Although a VPN will almost always slow down your internet connection somewhat, there are steps you can take to minimize the speed loss, or to compensate for it.
Your server choice, VPN choice, and connection quality all have an impact on your connection speed.
Here’s how to make your VPN faster, or reduce the amount it slows down your connection:
1. Choose a Nearby VPN Server
To minimize your speed loss, we recommend you choose a VPN server that’s close to you geographically.
Same-country connections typically reduce your internet speed by as little as 4%, which would be unnoticeable if you had a reasonably fast connection to begin with.
If you need to use a server in a different country, try to pick the server closest to you. If you’re connecting to the US from Europe, for example, choose a city on the east coast.
2. Choose a Less Congested Server
If too many users are trying to use the same VPN server as you, it will slow down your connection. In this case, try connecting to a different server in the same location.
Aside from server congestion, it’s possible that some servers will be faster than others simply due to the provider’s network infrastructure.
For example, if a VPN service uses virtual server locations, two servers may be in completely different countries even though they assign you the same IP address location. In this case, the closest server to your real location would deliver the fastest VPN speeds.
3. Switch VPN Protocols
Some VPN protocols are faster than others. If you’re experiencing slow speeds with one protocol, try switching to another protocol and retesting your speeds.
OpenVPN and WireGuard are typically the fastest and most secure VPN protocols available. IKEv2 isn’t quite as fast, but it’s still reasonably secure.
ZoogVPN has an extensive list of protocols on Windows.
PPTP and SoftEther are fast, but they have known security issues, so we don’t recommend using them.
You may also come across VPN services that use proprietary protocols, like ExpressVPN’s Lightway or NordVPN’s NordLynx. Most of these protocols are based on OpenVPN or WireGuard, and are typically the fastest options available.
4. Avoid Free VPNs
Server congestion is a big problem on free VPNs. There is usually a limited number of servers to choose from, and those servers are likely to be overwhelmed by lots of users.
For example, Proton VPN Free — the best free VPN — has 200 free servers in 3 locations. In comparison, ExpressVPN — the top-rated premium VPN — has 3,000 in 106 countries.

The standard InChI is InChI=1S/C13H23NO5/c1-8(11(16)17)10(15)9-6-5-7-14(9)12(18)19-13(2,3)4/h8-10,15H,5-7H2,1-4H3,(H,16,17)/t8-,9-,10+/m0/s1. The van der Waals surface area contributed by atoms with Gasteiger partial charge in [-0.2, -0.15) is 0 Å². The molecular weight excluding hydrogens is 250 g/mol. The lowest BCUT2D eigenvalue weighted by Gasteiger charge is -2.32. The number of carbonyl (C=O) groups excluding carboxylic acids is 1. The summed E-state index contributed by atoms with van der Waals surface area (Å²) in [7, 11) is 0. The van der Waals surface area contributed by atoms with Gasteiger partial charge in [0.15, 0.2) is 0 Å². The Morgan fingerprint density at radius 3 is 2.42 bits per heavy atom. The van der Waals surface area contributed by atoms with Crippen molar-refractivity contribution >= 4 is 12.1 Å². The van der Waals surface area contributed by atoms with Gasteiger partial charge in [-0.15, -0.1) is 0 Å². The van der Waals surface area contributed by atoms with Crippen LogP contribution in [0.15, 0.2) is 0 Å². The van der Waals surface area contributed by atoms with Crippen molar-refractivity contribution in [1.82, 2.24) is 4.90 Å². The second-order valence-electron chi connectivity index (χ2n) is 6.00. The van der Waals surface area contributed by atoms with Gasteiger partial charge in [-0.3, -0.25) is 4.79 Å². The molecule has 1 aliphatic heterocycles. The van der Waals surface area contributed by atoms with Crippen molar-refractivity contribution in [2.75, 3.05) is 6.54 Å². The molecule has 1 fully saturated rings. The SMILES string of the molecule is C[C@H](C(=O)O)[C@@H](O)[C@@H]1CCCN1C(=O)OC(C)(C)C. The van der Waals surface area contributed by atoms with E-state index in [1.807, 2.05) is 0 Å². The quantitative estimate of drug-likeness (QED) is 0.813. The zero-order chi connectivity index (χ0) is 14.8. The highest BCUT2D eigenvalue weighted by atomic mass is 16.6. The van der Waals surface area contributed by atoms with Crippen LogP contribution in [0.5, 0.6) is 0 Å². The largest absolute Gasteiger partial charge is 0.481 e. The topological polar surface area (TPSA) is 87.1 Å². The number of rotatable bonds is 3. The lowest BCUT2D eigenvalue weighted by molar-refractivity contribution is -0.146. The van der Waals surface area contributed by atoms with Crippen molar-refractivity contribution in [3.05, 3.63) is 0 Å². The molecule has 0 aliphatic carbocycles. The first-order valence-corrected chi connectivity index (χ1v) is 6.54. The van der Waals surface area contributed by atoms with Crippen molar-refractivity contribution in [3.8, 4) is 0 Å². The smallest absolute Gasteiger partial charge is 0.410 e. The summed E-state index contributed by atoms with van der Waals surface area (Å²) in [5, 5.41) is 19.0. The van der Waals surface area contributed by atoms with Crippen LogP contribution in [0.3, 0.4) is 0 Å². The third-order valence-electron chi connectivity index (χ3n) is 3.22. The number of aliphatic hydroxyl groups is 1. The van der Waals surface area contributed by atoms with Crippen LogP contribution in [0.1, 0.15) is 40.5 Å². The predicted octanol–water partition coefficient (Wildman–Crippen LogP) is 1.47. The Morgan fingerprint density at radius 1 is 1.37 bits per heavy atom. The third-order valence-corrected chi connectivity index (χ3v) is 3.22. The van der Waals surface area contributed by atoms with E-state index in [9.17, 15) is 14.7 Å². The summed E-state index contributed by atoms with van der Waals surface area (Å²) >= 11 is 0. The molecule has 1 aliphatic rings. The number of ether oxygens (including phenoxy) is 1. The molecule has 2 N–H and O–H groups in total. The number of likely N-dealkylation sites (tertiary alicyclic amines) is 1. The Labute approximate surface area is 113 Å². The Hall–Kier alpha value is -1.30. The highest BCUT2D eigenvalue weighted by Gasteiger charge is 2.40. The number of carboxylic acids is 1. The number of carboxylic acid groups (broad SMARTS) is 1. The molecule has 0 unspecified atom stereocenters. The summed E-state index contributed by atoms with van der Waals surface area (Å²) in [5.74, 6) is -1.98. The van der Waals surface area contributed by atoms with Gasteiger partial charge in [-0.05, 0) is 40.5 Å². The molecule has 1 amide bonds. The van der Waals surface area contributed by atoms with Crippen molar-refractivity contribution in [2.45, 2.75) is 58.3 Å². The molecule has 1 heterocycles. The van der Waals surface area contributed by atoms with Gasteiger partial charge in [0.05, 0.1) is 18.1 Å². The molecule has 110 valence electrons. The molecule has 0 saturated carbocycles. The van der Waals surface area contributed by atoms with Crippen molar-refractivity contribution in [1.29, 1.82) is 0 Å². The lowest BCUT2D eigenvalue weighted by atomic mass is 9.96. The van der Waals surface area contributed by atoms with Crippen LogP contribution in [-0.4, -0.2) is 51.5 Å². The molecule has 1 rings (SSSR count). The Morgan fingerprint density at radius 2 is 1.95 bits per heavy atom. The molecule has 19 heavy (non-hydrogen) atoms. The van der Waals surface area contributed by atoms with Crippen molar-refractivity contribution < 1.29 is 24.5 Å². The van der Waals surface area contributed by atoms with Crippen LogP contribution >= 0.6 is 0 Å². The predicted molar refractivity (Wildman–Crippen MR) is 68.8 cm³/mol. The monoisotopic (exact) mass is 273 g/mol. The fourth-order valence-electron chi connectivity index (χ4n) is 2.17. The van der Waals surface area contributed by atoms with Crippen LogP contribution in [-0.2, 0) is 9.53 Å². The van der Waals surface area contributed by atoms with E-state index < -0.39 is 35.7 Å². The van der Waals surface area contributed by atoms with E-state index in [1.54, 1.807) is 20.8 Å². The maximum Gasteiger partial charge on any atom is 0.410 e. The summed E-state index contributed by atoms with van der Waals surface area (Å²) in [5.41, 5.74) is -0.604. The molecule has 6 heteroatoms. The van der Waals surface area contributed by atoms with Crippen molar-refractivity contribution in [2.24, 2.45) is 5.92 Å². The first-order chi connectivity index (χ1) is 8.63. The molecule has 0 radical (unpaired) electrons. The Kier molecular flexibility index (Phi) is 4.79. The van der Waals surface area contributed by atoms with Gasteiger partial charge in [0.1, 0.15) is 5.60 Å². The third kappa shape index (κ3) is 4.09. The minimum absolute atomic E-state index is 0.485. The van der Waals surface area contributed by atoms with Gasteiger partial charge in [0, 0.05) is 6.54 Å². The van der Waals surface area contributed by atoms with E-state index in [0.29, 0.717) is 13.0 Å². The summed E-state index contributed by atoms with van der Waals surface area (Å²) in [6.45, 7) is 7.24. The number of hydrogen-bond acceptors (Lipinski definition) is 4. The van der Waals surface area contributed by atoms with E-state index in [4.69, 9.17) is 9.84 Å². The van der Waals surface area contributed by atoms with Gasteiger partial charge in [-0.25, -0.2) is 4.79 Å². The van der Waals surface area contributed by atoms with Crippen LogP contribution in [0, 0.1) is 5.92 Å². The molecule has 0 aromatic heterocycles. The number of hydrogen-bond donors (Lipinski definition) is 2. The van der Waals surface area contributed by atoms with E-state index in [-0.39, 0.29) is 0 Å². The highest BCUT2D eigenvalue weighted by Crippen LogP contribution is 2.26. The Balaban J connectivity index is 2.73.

There are other reasons to avoid free VPNs, of course: most of them are less private, have weaker security, and are unable to bypass streaming restrictions.
If the very best speeds are a priority for you, you’ll need to subscribe to a premium service.
5. Enable Split Tunneling
Split tunneling is a feature that allows you to specify which websites or applications go through the VPN tunnel, and which travel outside of it.
VPN split tunneling routes your excluded traffic outside the encrypted VPN connection.
By running some applications and services outside of your VPN connection, you can reduce the burden on your server and the speed loss you experience as a result.
None of the traffic running outside the VPN will incur the delay of using the VPN server and its encryption.
6. Install VPN Software on Your Device
It’s possible to install a VPN on your router, which protects and reroutes the traffic of all the devices on your home network.
This helps to bypass any restrictions your VPN might have on the number of simultaneous connections you can run. It also enables you to use a VPN with devices that don’t typically support VPN software.
However, a VPN installed on a router will be slower than one installed directly on your device. Unless you have a very high-end router, its processor will not be as powerful as the one on your device, and that will affect your VPN’s performance.
7. Change Your DNS server
A private VPN will typically use its own first-party DNS servers to prevent your ISP from handling your website requests.
If the DNS server is causing a delay, you could try switching your device to a public DNS server to see if that improves your connection speed.
We’ve compiled a list of safe public DNS servers you can use for free with our DNS server tool.
8. Switch VPN Services
If you’re experiencing slow or frustrating speeds with your VPN, it might not actually be able to deliver the speeds you’re looking for.
Some VPN services simply do not have the server network or infrastructure to support fast speeds for thousands of users simultaneously.
If that’s the case, our recommendation is to simply choose a better VPN service. You can start with our reviews of Hotspot Shield and IPVanish — two of the fastest VPNs available in 2023.